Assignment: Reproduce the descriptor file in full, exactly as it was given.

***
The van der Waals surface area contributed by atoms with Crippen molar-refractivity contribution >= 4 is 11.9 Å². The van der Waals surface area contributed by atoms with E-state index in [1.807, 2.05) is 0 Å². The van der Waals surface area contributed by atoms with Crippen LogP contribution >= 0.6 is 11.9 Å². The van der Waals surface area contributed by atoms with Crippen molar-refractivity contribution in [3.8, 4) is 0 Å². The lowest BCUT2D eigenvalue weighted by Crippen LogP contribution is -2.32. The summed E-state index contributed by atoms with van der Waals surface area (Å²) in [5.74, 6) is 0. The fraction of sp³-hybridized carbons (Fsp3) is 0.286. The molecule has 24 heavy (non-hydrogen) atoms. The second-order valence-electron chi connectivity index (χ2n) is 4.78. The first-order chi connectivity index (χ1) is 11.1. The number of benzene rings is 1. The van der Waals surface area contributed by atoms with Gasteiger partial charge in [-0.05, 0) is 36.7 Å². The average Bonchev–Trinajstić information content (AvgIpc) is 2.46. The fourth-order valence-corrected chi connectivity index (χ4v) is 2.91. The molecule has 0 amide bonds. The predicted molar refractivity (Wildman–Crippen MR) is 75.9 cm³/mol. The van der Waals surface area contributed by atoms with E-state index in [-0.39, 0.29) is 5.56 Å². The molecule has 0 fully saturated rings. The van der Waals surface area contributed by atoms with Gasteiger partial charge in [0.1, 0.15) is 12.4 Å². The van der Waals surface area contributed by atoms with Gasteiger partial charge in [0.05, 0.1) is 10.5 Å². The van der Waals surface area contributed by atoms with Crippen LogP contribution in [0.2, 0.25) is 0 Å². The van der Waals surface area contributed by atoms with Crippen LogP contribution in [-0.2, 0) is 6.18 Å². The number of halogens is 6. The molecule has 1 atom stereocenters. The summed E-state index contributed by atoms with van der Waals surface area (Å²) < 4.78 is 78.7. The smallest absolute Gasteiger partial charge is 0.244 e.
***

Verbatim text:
The van der Waals surface area contributed by atoms with Crippen molar-refractivity contribution >= 4 is 11.9 Å². The van der Waals surface area contributed by atoms with E-state index in [1.807, 2.05) is 0 Å². The van der Waals surface area contributed by atoms with Crippen LogP contribution >= 0.6 is 11.9 Å². The van der Waals surface area contributed by atoms with Crippen molar-refractivity contribution in [3.8, 4) is 0 Å². The lowest BCUT2D eigenvalue weighted by Crippen LogP contribution is -2.32. The summed E-state index contributed by atoms with van der Waals surface area (Å²) in [5.74, 6) is 0. The fraction of sp³-hybridized carbons (Fsp3) is 0.286. The molecule has 24 heavy (non-hydrogen) atoms. The second-order valence-electron chi connectivity index (χ2n) is 4.78. The first-order chi connectivity index (χ1) is 11.1. The number of benzene rings is 1. The van der Waals surface area contributed by atoms with Gasteiger partial charge in [-0.05, 0) is 36.7 Å². The average Bonchev–Trinajstić information content (AvgIpc) is 2.46. The fourth-order valence-corrected chi connectivity index (χ4v) is 2.91. The molecule has 0 amide bonds. The predicted molar refractivity (Wildman–Crippen MR) is 75.9 cm³/mol. The van der Waals surface area contributed by atoms with E-state index in [-0.39, 0.29) is 5.56 Å². The molecule has 0 fully saturated rings. The van der Waals surface area contributed by atoms with Gasteiger partial charge in [0.1, 0.15) is 12.4 Å². The van der Waals surface area contributed by atoms with Gasteiger partial charge in [0.05, 0.1) is 10.5 Å². The van der Waals surface area contributed by atoms with Crippen LogP contribution in [0.2, 0.25) is 0 Å². The van der Waals surface area contributed by atoms with Crippen LogP contribution in [-0.2, 0) is 6.18 Å². The number of halogens is 6. The molecule has 1 atom stereocenters. The summed E-state index contributed by atoms with van der Waals surface area (Å²) < 4.78 is 78.7. The smallest absolute Gasteiger partial charge is 0.244 e.